Hannah listened, tasting a familiar sour jealousy. Her father was allergic to cats. And dogs. And anything with feathers. They had talked Fred into a tank of guppies one Christmas, and before Easter the fish had floated belly up, covered in lurid, fuzzy moss. That was her family’s single venture into pet ownership.  – from my short story Princess Rain Clouds in The Trail Back Out

NOTES: Jadi Campbell 2021. All photos and images © and property of Jadi Campbell. The Trail Back Out was a 2020 Best Book Award Finalist for Fiction Anthologies. The title story was longlisted for the 2021 ScreenCraft Cinematic Short Story Award.

To see Uwe’s animal photos and pics from our trips go to viewpics.de. Click here for my author page to learn more about me and purchase my books.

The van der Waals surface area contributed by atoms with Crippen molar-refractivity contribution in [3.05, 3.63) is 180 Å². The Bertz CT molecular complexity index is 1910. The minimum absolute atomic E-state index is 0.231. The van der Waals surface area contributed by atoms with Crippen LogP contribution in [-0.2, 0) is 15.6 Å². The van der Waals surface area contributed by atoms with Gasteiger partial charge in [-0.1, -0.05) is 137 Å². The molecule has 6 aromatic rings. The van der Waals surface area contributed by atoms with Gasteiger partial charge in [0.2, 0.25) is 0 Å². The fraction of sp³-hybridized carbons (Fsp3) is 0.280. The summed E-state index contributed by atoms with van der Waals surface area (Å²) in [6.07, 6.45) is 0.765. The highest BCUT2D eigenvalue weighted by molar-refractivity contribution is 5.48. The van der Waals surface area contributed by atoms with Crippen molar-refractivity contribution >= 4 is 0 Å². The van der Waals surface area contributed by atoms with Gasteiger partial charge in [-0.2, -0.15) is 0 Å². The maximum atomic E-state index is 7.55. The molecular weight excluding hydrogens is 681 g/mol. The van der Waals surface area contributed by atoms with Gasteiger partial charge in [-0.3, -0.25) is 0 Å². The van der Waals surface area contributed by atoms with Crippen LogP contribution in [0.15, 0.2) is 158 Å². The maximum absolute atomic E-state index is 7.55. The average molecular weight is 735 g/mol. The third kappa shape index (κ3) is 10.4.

Hard Times in Sugar Town

POSTED ON  by URBANSPY777

 

HARD TIMES IN SUGAR TOWN by Jadi Campbell

“History does not repeat itself – at best it sometimes rhymes.” –  Mark Twain

HARD TIMES IN SUGAR TOWN by Jadi Campbell

July 5 at 20:00 hrs in MERLIN

HARD TIMES IN SUGAR TOWN is an evening of songs from the Depression Era and an original story by Jadi Campbell featuring Derrick Jenkins, Tiffany Estrada, Frank Eisele. This show is the FIRST LIVE installment of the DARK MONDAY @ series in 2021!

…………………………….

The Dirty Thirties were a time of failed crops and banks, repossessed farms, and massive unemployment. The decade generated a great creative response to the country’s suffering, with the brilliant banter of screen stars, and poignant and pointed music lyrics.